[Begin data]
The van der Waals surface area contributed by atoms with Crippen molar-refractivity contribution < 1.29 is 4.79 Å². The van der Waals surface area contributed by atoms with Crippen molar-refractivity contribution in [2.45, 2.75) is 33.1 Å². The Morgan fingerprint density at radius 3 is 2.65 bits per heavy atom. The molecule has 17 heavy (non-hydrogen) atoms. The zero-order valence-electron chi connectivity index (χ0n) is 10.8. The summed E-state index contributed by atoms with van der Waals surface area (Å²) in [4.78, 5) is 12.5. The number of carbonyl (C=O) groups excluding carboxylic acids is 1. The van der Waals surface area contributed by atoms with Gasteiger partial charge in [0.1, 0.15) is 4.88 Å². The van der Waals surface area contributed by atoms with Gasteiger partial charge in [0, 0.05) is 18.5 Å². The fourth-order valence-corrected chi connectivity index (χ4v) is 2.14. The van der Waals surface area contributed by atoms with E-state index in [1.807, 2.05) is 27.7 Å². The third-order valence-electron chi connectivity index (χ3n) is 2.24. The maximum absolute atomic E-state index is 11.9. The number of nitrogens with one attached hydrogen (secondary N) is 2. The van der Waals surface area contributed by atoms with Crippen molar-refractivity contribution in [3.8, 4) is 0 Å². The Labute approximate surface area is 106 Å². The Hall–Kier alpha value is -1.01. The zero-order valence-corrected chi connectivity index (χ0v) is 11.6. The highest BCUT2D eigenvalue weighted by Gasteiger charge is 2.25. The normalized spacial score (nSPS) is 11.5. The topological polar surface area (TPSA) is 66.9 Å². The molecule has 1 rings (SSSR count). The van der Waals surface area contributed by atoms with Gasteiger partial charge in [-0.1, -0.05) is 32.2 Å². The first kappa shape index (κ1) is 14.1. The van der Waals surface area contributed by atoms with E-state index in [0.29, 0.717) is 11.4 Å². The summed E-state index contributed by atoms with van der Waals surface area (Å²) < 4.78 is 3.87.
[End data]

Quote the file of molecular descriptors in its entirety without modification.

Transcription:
The van der Waals surface area contributed by atoms with Crippen molar-refractivity contribution < 1.29 is 4.79 Å². The van der Waals surface area contributed by atoms with Crippen molar-refractivity contribution in [2.45, 2.75) is 33.1 Å². The Morgan fingerprint density at radius 3 is 2.65 bits per heavy atom. The molecule has 17 heavy (non-hydrogen) atoms. The zero-order valence-electron chi connectivity index (χ0n) is 10.8. The summed E-state index contributed by atoms with van der Waals surface area (Å²) in [4.78, 5) is 12.5. The number of carbonyl (C=O) groups excluding carboxylic acids is 1. The van der Waals surface area contributed by atoms with Gasteiger partial charge in [0.1, 0.15) is 4.88 Å². The van der Waals surface area contributed by atoms with Gasteiger partial charge in [0, 0.05) is 18.5 Å². The fourth-order valence-corrected chi connectivity index (χ4v) is 2.14. The van der Waals surface area contributed by atoms with E-state index in [1.807, 2.05) is 27.7 Å². The third-order valence-electron chi connectivity index (χ3n) is 2.24. The maximum absolute atomic E-state index is 11.9. The number of nitrogens with one attached hydrogen (secondary N) is 2. The van der Waals surface area contributed by atoms with Crippen molar-refractivity contribution in [3.8, 4) is 0 Å². The Labute approximate surface area is 106 Å². The Hall–Kier alpha value is -1.01. The zero-order valence-corrected chi connectivity index (χ0v) is 11.6. The highest BCUT2D eigenvalue weighted by Gasteiger charge is 2.25. The normalized spacial score (nSPS) is 11.5. The topological polar surface area (TPSA) is 66.9 Å². The molecule has 1 rings (SSSR count). The van der Waals surface area contributed by atoms with Gasteiger partial charge in [-0.1, -0.05) is 32.2 Å². The first kappa shape index (κ1) is 14.1. The van der Waals surface area contributed by atoms with E-state index in [0.29, 0.717) is 11.4 Å². The summed E-state index contributed by atoms with van der Waals surface area (Å²) < 4.78 is 3.87.